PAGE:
She is the parenting blogger at the InnerExpat.com and passionate about supporting parents with intentional parenting strategies to better handle the emotional stress accompanying any family transition. By sharing her encounters as an ex-pat, who lived with her family, in four different countries, she helps parents effortlessly glide through any transition. She offers advice not only based on her experience in successfully integrating a family into new cultures and communities but also the numerous parenting and psychology books and courses she loves to consume.

Before we learn more about Emma’s tips on how to best handle family transition, we have to spend a minute defining and discussing why it’s so important.

what does family transition mean

To make sure we’re all on the same page, let’s define family transition or also called life cycle transitions. To me, it’s all about experiencing different phases in life that warrant a change in lifestyle. It could be a result of normal life processes like getting older, but it can also be important events that force us to evaluate life from a different perspective.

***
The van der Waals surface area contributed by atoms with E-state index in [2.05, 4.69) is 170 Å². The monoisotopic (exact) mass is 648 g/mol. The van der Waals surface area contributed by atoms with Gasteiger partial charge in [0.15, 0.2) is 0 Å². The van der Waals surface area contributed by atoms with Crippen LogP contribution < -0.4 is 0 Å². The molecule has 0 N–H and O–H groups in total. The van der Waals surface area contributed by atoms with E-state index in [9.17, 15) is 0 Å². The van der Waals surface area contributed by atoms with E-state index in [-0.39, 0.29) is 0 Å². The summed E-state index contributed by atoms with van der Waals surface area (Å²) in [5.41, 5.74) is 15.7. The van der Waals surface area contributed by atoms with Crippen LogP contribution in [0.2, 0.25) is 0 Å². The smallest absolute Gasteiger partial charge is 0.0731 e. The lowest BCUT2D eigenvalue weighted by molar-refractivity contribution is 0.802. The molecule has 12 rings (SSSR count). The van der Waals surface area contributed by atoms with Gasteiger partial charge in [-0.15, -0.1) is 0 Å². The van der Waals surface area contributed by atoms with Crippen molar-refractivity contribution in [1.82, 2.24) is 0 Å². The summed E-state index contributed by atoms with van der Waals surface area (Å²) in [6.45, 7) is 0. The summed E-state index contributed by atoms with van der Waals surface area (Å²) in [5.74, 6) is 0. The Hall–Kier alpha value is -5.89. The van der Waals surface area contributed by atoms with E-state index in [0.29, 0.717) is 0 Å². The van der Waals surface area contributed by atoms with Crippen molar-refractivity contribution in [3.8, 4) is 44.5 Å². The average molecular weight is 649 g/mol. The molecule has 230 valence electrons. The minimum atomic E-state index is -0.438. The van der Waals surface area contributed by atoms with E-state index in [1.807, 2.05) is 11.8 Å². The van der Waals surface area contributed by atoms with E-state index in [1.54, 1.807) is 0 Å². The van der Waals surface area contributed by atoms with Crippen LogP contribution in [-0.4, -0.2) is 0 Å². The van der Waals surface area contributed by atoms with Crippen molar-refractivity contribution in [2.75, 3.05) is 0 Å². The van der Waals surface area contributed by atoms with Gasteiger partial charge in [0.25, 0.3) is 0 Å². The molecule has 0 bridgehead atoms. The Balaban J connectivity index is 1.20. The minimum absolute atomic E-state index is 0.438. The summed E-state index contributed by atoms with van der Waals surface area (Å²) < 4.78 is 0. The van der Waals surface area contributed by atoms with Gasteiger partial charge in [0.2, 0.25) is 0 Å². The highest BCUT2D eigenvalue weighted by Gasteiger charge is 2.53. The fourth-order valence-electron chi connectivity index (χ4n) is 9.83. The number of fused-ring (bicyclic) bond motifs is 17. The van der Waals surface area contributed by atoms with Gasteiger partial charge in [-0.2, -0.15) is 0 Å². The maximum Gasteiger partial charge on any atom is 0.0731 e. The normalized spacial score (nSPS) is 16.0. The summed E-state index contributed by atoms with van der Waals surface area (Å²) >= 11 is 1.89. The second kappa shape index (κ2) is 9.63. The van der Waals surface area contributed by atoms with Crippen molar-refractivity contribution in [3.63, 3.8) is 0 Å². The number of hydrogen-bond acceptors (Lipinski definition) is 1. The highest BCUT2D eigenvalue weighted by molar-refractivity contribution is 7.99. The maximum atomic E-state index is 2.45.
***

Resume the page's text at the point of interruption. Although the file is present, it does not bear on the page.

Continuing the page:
Often family transitions happen without any distress.

Sometimes it simply calls for brief emotional tearing, like when you’re kids go to school for the first time.

But other times, it can cause stress, anxiety, and even mental problems when not handled appropriately.

This is what Emma replied to the question on how she defines family transition: